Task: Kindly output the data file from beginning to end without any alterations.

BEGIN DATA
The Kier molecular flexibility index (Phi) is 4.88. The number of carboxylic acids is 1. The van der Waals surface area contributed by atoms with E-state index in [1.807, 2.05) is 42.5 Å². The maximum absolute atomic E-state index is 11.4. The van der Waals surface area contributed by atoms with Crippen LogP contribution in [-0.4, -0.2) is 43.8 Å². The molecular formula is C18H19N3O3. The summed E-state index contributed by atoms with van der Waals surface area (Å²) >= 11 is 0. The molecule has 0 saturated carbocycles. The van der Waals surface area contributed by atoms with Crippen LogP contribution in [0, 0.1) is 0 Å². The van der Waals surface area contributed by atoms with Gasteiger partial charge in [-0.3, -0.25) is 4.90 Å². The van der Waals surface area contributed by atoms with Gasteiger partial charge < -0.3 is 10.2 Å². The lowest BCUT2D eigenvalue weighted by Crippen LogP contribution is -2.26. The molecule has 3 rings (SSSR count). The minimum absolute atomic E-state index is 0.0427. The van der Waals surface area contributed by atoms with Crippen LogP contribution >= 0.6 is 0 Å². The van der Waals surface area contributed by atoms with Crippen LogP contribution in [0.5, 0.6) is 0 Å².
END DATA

The Kier molecular flexibility index (Phi) is 4.88. The number of carboxylic acids is 1. The van der Waals surface area contributed by atoms with E-state index in [1.807, 2.05) is 42.5 Å². The maximum absolute atomic E-state index is 11.4. The van der Waals surface area contributed by atoms with Crippen LogP contribution in [-0.4, -0.2) is 43.8 Å². The molecular formula is C18H19N3O3. The summed E-state index contributed by atoms with van der Waals surface area (Å²) >= 11 is 0. The molecule has 0 saturated carbocycles. The van der Waals surface area contributed by atoms with Crippen LogP contribution in [0, 0.1) is 0 Å². The van der Waals surface area contributed by atoms with Gasteiger partial charge in [-0.3, -0.25) is 4.90 Å². The van der Waals surface area contributed by atoms with Gasteiger partial charge < -0.3 is 10.2 Å². The lowest BCUT2D eigenvalue weighted by Crippen LogP contribution is -2.26. The molecule has 3 rings (SSSR count). The minimum absolute atomic E-state index is 0.0427. The van der Waals surface area contributed by atoms with Crippen LogP contribution >= 0.6 is 0 Å². The van der Waals surface area contributed by atoms with Crippen LogP contribution in [0.5, 0.6) is 0 Å².